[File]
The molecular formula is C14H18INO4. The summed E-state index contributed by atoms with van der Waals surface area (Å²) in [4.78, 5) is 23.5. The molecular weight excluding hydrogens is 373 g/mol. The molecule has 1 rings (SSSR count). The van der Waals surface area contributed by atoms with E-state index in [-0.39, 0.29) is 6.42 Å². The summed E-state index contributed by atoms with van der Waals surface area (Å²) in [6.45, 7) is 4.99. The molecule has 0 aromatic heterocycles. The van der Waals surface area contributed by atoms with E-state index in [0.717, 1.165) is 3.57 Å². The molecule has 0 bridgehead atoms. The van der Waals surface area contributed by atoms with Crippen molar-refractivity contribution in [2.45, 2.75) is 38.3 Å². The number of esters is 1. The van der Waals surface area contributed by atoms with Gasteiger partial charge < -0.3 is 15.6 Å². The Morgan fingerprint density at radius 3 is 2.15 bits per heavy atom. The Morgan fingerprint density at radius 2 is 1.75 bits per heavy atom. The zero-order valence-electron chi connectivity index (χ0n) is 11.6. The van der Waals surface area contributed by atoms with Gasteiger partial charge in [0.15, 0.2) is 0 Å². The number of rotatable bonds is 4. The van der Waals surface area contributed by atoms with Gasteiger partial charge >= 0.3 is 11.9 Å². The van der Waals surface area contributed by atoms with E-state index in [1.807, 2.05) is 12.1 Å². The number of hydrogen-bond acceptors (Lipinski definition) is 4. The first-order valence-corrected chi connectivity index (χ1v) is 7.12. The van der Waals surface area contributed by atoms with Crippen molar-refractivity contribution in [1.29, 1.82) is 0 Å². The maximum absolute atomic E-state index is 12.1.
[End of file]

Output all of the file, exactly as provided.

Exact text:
The molecular formula is C14H18INO4. The summed E-state index contributed by atoms with van der Waals surface area (Å²) in [4.78, 5) is 23.5. The molecular weight excluding hydrogens is 373 g/mol. The molecule has 1 rings (SSSR count). The van der Waals surface area contributed by atoms with E-state index in [-0.39, 0.29) is 6.42 Å². The summed E-state index contributed by atoms with van der Waals surface area (Å²) in [6.45, 7) is 4.99. The molecule has 0 aromatic heterocycles. The van der Waals surface area contributed by atoms with E-state index in [0.717, 1.165) is 3.57 Å². The molecule has 0 bridgehead atoms. The van der Waals surface area contributed by atoms with Crippen molar-refractivity contribution in [2.45, 2.75) is 38.3 Å². The number of esters is 1. The van der Waals surface area contributed by atoms with Gasteiger partial charge < -0.3 is 15.6 Å². The Morgan fingerprint density at radius 3 is 2.15 bits per heavy atom. The Morgan fingerprint density at radius 2 is 1.75 bits per heavy atom. The zero-order valence-electron chi connectivity index (χ0n) is 11.6. The van der Waals surface area contributed by atoms with Gasteiger partial charge in [0.15, 0.2) is 0 Å². The number of rotatable bonds is 4. The van der Waals surface area contributed by atoms with Gasteiger partial charge >= 0.3 is 11.9 Å². The van der Waals surface area contributed by atoms with E-state index in [1.807, 2.05) is 12.1 Å². The number of hydrogen-bond acceptors (Lipinski definition) is 4. The first-order valence-corrected chi connectivity index (χ1v) is 7.12. The van der Waals surface area contributed by atoms with Crippen molar-refractivity contribution in [1.29, 1.82) is 0 Å². The maximum absolute atomic E-state index is 12.1.